That afternoon, back at Camp II and lying in my tent looking out onto the Western Cwm, I could see a flow of climbers descending. That night over dinner we discussed the events and could see no option other than to abort the climb and get back to base camp to plot our next attempt.
The weather forecast for the next couple of days included more snow high up on the mountain which would continue to thwart the rope fixers and this was followed by forecast higher winds (50km/hr+) where no teams would be taking the risk even if ropes were in place.
Returning to base camp, we were all feeling a little deflated. Only two days ago we excitedly planned our post summit celebrations back in Kathmandu: Fire and Ice pizza followed by beers in Sam’s bar in Thamel. Now we were in base camp, crawling back into our tents, no idea how long we would be here.
There was also quite a bit of anger back in base camp from those seasoned climbers who had been looking to take advantage of the opportunity. The ropes should have been fixed and in a season as busy as this one with a record 373 permits issued, missing a good weather window like this was seen as inexcusable. Five-time summiteer David Taite and celebrity mountaineer and 12-time summiteer Kenton Cool, and his private client have all publicly called it quits and gone home.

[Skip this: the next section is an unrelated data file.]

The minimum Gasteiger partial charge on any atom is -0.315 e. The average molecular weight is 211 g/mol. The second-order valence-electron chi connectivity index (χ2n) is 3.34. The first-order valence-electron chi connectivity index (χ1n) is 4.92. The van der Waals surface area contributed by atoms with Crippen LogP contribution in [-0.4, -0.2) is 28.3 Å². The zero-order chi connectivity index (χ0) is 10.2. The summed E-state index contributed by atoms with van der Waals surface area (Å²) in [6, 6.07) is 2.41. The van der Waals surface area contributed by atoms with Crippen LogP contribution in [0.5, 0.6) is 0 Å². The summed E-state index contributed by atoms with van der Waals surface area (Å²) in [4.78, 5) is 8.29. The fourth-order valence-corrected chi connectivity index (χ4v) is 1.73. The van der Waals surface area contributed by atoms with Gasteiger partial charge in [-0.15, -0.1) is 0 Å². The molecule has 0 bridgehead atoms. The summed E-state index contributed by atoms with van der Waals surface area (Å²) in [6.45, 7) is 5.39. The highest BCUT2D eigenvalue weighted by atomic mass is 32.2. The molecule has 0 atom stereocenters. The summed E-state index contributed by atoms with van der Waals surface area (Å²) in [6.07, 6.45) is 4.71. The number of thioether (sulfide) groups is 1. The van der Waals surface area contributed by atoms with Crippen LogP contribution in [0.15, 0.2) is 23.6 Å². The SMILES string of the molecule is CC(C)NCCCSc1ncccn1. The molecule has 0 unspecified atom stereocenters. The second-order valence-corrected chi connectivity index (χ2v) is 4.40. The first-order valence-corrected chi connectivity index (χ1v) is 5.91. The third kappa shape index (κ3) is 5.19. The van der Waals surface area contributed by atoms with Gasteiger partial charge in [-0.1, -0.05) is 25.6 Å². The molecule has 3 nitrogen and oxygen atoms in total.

We’re not going anywhere but R&R is what we need. Blake, Scott and I grabbed a chopper yesterday to Namche Bazar. Jon and Ronny decided to make the two-day walk, with a view to getting the chopper back. The chopper costs $400 each way, certainly pricey for a short break in a fairly basic village, but for us this is essential. I’ve been feeling pretty run down following return to base camp and at 3450m this really feels like sea level, the air is full again, we can see trees and walk on cobblestones. We’ll spend the next few days hanging out in the bakeries and cafes here and keep an eye on the forecast. We’ll eat as much as we can and regain our strength. When the next window arrives, we’ll be ready! When we move you’ll know first on twitter @realrorymchugh where I’ll be posting through my satellite communicator.
Rory McHugh is climbing Everest in aid of Rory’s Nepal School Project with Child Rescue Nepal, to build schools in off the beaten track villages not yet recovered from the 2015 earthquake.
We’re close to funding a second school in Makwanpur so if you’re enjoying the journey please check out virginmoneygiving.com/letsbuildschools and follow daily progress to the summit on twitter @realrorymchugh or blog rorymchugh.com. Your support will make a difference!
The photos in this article are by Instagram.com/scottincham, check him out for awesome mountain shots.